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Three Skills to be a Successful Entrepreneur

No man is an island. No business is either. It’s helpful to learn from those who are a few steps ahead or are walking stably beside you. Now is the time to accelerate progress through networking and collaboration in order to enjoy exponential improvements and growth. Our panel of fourteen experts offers invaluable insights into the question: What are three priority skills needed to be a successful entrepreneur?

From our Experts:

Tom Ruwitch

1. Persistence... Entrepreneurs are bound to fail from time to time in their journeys. You can't quit the first time you fail.

2. Interpersonal skills... You must work well with others if you want to be a successful entrepreneur. Working alone in a garage is a mythical image.

3. A willingness to let go and delegate… You can't do it all yourself. Build a team. Establish structure. Don't try to juggle it all.

Stephen Hager

1. Fire in your belly to do something different, better and take-on risk

2. A picture of success, vision and desired outcomes with leaky boundaries

3. Surround self with people smarter and different than you who support your picture of success

Adam Kreitman

1. The ability to sell

2. The ability to delegate

3. The ability to learn from failure (or, better yet, the failures of others)

Steve Smart

1. The ability to lead with vision: The ability to see, define and rally others to a future state is critical for long-term success.

2. The ability to incorporate the right talent: No one can do it all on their own. It becomes critical to recognize that fact, develop a high performing team and delegate well.

3. The ability to manage change: With a growing business, change is happening all over. Within the organization, within the industry and in the business world in general. Being able to manage change and lead the organization in the midst of it is important.

Jared Peno

Along with personal traits such as perseverance, self-motivation, and focus, I think having the following skills is vitally important to an entrepreneur's success:

1. First, you must have a marketable service or product. If you don't, then you have nothing to sell and no platform for becoming an entrepreneur.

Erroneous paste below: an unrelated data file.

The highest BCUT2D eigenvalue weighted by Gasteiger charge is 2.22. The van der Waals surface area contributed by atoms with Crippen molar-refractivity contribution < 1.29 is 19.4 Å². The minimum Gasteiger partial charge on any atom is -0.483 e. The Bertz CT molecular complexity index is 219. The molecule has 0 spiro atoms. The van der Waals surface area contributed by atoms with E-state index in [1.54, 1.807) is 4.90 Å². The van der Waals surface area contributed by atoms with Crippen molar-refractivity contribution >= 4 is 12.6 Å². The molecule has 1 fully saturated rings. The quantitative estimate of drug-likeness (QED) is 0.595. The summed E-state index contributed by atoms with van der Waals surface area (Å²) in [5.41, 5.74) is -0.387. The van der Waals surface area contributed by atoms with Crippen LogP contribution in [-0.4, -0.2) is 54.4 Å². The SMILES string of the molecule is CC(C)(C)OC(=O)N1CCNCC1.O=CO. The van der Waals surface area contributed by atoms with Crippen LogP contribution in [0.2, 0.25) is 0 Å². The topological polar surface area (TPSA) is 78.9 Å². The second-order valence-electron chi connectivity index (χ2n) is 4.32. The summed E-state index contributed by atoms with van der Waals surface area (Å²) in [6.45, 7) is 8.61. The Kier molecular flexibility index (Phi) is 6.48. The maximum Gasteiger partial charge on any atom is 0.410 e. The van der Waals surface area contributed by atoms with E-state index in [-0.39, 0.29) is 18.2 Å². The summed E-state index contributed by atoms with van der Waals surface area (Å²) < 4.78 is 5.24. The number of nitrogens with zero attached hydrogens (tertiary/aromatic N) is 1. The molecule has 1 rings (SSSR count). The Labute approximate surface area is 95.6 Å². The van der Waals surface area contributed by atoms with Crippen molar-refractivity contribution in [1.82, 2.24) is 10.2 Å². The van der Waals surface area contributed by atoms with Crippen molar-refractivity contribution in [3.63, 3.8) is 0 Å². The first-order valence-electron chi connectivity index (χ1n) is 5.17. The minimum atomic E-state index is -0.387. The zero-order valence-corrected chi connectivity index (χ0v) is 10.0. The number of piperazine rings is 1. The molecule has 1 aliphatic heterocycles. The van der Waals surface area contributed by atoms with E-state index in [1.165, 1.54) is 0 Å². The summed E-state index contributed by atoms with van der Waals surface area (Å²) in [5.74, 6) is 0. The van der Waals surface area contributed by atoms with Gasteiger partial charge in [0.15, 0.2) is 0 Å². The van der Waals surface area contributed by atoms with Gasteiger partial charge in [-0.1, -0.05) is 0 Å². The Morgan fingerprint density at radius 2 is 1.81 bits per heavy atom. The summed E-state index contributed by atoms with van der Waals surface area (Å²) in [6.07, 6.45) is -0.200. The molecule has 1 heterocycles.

2. Second, you need to have vision. When you are starting out, take advantage of your ability to adjust to demands and trends quickly; always have an eye for opportunity.

3. Lastly, and I believe most importantly, you need to be able to grow your personal network. Entrepreneurs sell solutions and the more people you know the more people you can potentially help. Your worth as an entrepreneur is directly tied with how well and how many people you can help. Creating an ever-growing network of people allows for more relationships and more opportunities for you to solve problems.

These are just a few of the Partner responses.

Check out this article in the academy to get all responses

Video: The Gateway to Dreams

Have a dream you’ve always wanted to fulfill but felt was impossible? Don’t be too hasty giving up on it…

Dream Champion, Queen of Possibilities, and Innovator Karen Hoffman has always looked for systems to help people discover possibilities not seen at first glance by the majority of people. She encourages viewers by her magical stories about:

  • Finding money for people who are not normally able to find it
  • Engaging in deeply satisfying exchanges of energy and services through barter
  • Reviewing and choosing new and often better life priorities by rallying and leveraging leveraging personal setbacks and crisis
  • Living from what you enjoy doing and being who you are unconditionally
  • Powerful books with game-changer and life-enhancing themes
  • Recognizing and seizing opportunities life presents even if they seem to big and scare you